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How hard is it to double major?

g30rg3g30rg3 Posts: 178Registered User Junior Member
edited April 2010 in College Life
How much harder is it to double major than to just declare one major? How much more would the workload be if, say, I double majored in biochemistry and French than if I majored in biochemistry and minored in French?
Post edited by g30rg3 on

Replies to: How hard is it to double major?

  • MagnetoMagneto Posts: 601Registered User Member
    depends on what you define harder as. I know for most schools, majoring in french or any language requires at least 8 french classes outside the beginners while minoring only requires 5 with the beginners (101, 102, and 3 more). so to answer your question, its pretty much going to be more classes to take for the actual major than minor but it is doable. Good Luck
  • 1 Sky Pilot1 Sky Pilot Posts: 558Registered User Member
    Not hard if you plan ahead and the fields of interests are somewhat similar. Since biochemistry and french are so...unrelated....I would major in one and minor in the other.
  • justtotalkjusttotalk Posts: 939Registered User Member
    You'll just have less electives beyond the gen ed. Way less in this case, because there's 0 overlap.

    Gen Ed is probably 30ish credits, each major is probably around 30, and biochem probably has outside science requirements (physics? obviously chemistry/ochem). So maybe you'd have like 20-25 credits of optional classes while in college, depending on how much gen ed and your majors overlap.

    If you do this route, I'd recommend taking as much gen eds as possible the first semester or two, so that if you change your mind at least your credits are useful.
  • squelchy451squelchy451 Posts: 497Registered User Member
    If theres overlap like Math and something like Physics, Econ, Compsci, or Stats, it's not that hard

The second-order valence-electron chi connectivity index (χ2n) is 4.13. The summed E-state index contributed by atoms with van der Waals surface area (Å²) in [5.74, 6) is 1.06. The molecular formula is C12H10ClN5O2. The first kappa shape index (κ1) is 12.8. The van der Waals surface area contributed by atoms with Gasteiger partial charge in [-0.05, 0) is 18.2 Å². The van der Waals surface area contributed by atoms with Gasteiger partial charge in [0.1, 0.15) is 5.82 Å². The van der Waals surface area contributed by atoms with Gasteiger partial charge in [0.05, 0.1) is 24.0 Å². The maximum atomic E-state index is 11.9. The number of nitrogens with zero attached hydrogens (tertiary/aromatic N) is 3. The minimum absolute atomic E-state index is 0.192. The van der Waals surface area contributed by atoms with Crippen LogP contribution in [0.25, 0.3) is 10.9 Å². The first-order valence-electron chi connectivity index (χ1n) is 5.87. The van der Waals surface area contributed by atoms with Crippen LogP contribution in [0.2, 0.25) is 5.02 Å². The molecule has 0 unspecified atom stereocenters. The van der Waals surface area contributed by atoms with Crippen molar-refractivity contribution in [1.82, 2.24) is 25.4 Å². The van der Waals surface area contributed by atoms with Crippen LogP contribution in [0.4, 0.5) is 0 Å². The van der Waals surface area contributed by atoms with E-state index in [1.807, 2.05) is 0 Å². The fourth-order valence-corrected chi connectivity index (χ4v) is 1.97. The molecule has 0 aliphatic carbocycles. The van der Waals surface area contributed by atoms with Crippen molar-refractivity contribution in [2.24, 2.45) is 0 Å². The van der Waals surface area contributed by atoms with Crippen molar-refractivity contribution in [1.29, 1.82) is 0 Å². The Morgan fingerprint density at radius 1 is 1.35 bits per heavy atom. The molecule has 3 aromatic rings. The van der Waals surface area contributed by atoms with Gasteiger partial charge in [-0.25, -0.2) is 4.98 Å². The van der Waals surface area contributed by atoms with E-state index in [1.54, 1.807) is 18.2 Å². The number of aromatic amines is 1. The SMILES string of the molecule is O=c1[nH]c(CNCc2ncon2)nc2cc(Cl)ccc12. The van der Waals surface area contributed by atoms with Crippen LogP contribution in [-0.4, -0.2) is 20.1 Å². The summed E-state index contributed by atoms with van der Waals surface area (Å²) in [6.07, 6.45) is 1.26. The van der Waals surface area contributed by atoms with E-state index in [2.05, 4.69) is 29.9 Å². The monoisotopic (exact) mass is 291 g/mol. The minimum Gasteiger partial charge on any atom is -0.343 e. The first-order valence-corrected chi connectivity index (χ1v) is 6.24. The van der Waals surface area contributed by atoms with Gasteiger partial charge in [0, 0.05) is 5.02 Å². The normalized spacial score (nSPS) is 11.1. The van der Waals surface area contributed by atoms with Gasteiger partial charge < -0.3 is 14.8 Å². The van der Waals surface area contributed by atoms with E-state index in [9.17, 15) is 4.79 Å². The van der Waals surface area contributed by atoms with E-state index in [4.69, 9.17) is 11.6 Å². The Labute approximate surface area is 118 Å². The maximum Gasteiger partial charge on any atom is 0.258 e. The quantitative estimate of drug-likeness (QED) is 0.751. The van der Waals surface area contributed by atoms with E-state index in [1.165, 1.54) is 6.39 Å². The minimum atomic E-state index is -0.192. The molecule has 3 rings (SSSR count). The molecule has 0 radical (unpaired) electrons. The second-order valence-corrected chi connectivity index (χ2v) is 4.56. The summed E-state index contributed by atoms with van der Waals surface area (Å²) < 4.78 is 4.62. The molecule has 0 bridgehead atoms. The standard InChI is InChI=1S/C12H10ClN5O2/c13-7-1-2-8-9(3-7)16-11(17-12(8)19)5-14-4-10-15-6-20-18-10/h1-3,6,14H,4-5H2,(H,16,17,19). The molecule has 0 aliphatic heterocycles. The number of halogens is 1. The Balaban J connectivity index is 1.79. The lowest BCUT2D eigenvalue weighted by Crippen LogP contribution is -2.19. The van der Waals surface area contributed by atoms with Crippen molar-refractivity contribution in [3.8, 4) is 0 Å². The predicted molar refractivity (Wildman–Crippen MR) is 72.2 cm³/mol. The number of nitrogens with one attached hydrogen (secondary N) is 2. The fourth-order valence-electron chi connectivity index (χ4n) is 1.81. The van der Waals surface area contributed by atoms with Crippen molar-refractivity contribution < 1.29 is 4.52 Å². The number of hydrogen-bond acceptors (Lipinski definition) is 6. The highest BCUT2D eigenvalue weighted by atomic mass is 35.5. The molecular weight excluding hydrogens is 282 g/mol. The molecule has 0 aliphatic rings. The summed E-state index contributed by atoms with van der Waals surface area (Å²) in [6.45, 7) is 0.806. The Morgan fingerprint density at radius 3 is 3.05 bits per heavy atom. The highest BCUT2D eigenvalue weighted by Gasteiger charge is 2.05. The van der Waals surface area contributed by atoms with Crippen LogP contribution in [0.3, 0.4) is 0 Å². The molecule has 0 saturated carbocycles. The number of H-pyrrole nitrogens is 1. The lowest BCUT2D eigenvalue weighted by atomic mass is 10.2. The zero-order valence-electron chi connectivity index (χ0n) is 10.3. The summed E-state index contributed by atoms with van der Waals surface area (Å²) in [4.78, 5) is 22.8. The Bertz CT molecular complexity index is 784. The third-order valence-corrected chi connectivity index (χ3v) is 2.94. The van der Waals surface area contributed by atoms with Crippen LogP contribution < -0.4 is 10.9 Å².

If you double major in East Asian studies and Biochemistry, I dont think you'll have many overlapping classes
  • justtotalkjusttotalk Posts: 939Registered User Member
    ^^^^Cornell '14? How would you know whether double-majoring is hard?
  • singlefilesinglefile Posts: 20Registered User New Member
    It depends on a lot of things.

    I don't know how much 'harder' it will be, but it will certainly require more effort, more classes, and a larger workload.

    I am planning on getting a BS in both Computer Science and Psychology. I'll have to fulfill all of the general education requirements of the university, the requirements of the college in which both of my majors are in (College of Science & Mathematics at my school), and then finally the requirements of both majors. It will probably take me an extra year or two, for which I am prepared.
  • siemprecuriosasiemprecuriosa Posts: 503Registered User Member
    ^ Wow, that sounds rough.

    It can also depend on what system your college uses. For example, I've heard a lot of people say that it's easier to double major at a school that's on the quarter system than at one that's on the semester system.
  • g30rg3g30rg3 Posts: 178Registered User Junior Member
    ok thanks everyone
  • squelchy451squelchy451 Posts: 497Registered User Member
    @justtotalk I just talked to ppl who are dbl majoring/tried double majoring that's how I know
  • littleRainlittleRain Posts: 85Registered User Junior Member
    what about triple majoring?
  • peter_parkerpeter_parker Posts: 923- Member
    Double majoring is not hard.

    How many courses does a major typically require in the department? 10-12 out of your 40? You'll still have a significant amount of electives after double majoring.

    A slightly more difficult challenge, depending on your school, is getting a double degree. For instance, if you want to get a BS in one major and a BA in another major, that would be a double degree. This sometimes might include a requirement of taking an inordinate amount of total and upper level credit hours. However if you have 20-30 hrs of AP credit this may not be a problem at all.
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